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Heavy metal hardens battle

Heavy metal hardens battle

The French may have had a better chance at the Battle of Agincourt had they not been weighed down by heavy body armour, say researchers.

A study published today in Proceedings of the Royal Society B shows that soldiers carrying armour in Medieval times would have been using more than twice the amount of energy had they not been wearing it. This is the first clear experimental evidence of the limitations of wearing Medieval armour on a soldier's performance.

During warfare in the 15th century, soldiers wore steel plate armour, typically weighing 30-50kg. It is thought this may have been a contributing factor in whether an army won or lost a battle. "We found that carrying this kind of load spread across the body requires a lot more energy than carrying the same weight in a backpack," says lead researcher, Dr Graham Askew from the University of Leeds Faculty of Biological Sciences.

"This is because, in a suit of armour, the limbs are loaded with weight, which means it takes more effort to swing them with each stride. If you're wearing a backpack, the weight is all in one place and swinging the limbs is easier." The research team included academics from the Universities of Leeds, Milan and Auckland along with experts from the Royal Armouries in Leeds, UK.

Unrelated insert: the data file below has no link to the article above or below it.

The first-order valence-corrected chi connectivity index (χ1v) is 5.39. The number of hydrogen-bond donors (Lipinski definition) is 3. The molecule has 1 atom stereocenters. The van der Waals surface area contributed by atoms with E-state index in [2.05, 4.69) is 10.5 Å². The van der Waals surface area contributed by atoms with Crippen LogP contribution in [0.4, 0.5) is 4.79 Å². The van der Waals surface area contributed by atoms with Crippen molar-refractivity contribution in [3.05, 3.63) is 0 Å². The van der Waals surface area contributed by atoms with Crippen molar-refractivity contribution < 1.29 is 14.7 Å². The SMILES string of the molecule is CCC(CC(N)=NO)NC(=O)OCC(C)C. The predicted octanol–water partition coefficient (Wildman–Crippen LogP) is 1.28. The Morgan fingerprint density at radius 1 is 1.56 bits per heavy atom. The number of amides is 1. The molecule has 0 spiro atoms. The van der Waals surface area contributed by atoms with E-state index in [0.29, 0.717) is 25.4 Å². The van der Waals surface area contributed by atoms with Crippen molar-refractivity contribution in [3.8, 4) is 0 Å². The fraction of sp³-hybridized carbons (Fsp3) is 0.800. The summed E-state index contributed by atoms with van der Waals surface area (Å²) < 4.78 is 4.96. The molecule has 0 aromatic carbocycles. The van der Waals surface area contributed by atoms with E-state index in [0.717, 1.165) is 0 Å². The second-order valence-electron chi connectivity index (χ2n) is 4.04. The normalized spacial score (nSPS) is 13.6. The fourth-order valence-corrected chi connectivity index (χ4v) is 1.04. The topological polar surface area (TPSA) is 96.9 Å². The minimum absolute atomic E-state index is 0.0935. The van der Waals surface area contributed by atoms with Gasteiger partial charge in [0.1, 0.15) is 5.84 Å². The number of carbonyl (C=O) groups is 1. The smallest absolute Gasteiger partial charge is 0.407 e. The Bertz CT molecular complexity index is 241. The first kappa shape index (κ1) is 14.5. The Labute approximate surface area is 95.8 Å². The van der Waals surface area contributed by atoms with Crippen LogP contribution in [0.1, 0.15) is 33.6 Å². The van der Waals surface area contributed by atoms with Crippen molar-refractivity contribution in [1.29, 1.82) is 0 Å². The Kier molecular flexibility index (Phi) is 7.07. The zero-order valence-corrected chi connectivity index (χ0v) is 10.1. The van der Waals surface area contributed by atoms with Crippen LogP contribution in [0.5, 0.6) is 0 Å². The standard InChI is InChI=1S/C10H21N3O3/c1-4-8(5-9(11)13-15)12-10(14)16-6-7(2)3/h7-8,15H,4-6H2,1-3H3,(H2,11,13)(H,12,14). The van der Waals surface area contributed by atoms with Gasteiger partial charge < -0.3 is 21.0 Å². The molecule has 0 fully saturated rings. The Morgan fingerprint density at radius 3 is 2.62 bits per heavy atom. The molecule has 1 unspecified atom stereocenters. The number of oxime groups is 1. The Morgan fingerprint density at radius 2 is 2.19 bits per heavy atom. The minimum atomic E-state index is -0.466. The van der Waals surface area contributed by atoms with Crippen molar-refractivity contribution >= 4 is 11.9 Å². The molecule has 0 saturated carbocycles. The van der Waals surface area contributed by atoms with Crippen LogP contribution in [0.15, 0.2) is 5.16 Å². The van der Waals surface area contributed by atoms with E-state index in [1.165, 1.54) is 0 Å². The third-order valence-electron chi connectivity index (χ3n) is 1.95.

Researchers worked with highly skilled fight interpreters from the Royal Armouries Museum, who wore exact replicas of four different types of European armour. They undertook a range of walking and running exercises, during which their oxygen usage was measured through respirometry masks, providing researchers with a picture of how much energy was being used by the participants.

The study also showed that the armour had a clear impact on the soldier's breathing. Rather than taking deep breaths when they were exerting themselves - as they would have done had they not been wearing armour - the interpreters took a greater number of shallower breaths.

"Being wrapped in a tight shell of armour may have made soldiers feel safe," says co-investigator Dr Federico Formenti from the University of Auckland. "But you feel breathless as soon as you begin to move around in Medieval armour and this would likely limit a soldier's resistance to fight."

Further information:

The Royal Armouries is Britain's oldest public museum, and home to the national collection of arms, armour and artillery. Find out more about the Museums at

For further information:

Please contact the University of Leeds Press Office on +44 (0)113 343 4031 or email

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